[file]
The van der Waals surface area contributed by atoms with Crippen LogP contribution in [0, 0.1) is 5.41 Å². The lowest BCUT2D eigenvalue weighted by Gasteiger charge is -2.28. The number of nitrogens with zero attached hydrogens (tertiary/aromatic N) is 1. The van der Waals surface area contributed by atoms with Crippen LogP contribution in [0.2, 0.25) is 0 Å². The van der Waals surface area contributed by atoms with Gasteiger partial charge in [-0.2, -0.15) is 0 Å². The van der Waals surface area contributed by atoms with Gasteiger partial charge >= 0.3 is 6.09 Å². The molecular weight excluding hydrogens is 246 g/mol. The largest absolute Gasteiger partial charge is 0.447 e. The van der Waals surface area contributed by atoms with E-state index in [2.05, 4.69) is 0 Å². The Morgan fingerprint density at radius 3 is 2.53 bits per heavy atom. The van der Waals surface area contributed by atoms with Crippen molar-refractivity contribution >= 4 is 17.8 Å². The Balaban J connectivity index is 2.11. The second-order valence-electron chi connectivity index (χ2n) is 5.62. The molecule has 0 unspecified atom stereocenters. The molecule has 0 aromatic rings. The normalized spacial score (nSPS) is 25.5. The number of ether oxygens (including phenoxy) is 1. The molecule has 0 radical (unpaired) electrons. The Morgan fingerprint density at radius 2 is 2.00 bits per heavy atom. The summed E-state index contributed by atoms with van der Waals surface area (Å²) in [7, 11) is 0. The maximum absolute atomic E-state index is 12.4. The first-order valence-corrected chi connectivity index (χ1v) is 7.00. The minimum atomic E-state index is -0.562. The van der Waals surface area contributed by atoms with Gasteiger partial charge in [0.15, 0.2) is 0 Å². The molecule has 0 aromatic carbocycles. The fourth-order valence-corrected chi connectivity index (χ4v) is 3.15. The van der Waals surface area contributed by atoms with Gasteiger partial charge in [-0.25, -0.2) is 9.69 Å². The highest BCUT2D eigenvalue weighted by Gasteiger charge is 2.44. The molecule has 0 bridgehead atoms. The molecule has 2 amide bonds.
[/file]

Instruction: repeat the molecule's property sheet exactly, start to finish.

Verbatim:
The van der Waals surface area contributed by atoms with Crippen LogP contribution in [0, 0.1) is 5.41 Å². The lowest BCUT2D eigenvalue weighted by Gasteiger charge is -2.28. The number of nitrogens with zero attached hydrogens (tertiary/aromatic N) is 1. The van der Waals surface area contributed by atoms with Crippen LogP contribution in [0.2, 0.25) is 0 Å². The van der Waals surface area contributed by atoms with Gasteiger partial charge in [-0.2, -0.15) is 0 Å². The van der Waals surface area contributed by atoms with Gasteiger partial charge >= 0.3 is 6.09 Å². The molecular weight excluding hydrogens is 246 g/mol. The largest absolute Gasteiger partial charge is 0.447 e. The van der Waals surface area contributed by atoms with E-state index in [2.05, 4.69) is 0 Å². The Morgan fingerprint density at radius 3 is 2.53 bits per heavy atom. The van der Waals surface area contributed by atoms with Crippen molar-refractivity contribution >= 4 is 17.8 Å². The Balaban J connectivity index is 2.11. The second-order valence-electron chi connectivity index (χ2n) is 5.62. The molecule has 0 unspecified atom stereocenters. The molecule has 0 aromatic rings. The normalized spacial score (nSPS) is 25.5. The number of ether oxygens (including phenoxy) is 1. The molecule has 0 radical (unpaired) electrons. The Morgan fingerprint density at radius 2 is 2.00 bits per heavy atom. The summed E-state index contributed by atoms with van der Waals surface area (Å²) in [7, 11) is 0. The maximum absolute atomic E-state index is 12.4. The first-order valence-corrected chi connectivity index (χ1v) is 7.00. The minimum atomic E-state index is -0.562. The van der Waals surface area contributed by atoms with Gasteiger partial charge in [0.15, 0.2) is 0 Å². The molecule has 0 aromatic carbocycles. The fourth-order valence-corrected chi connectivity index (χ4v) is 3.15. The van der Waals surface area contributed by atoms with Gasteiger partial charge in [-0.25, -0.2) is 9.69 Å². The highest BCUT2D eigenvalue weighted by Gasteiger charge is 2.44. The molecule has 0 bridgehead atoms. The molecule has 2 amide bonds.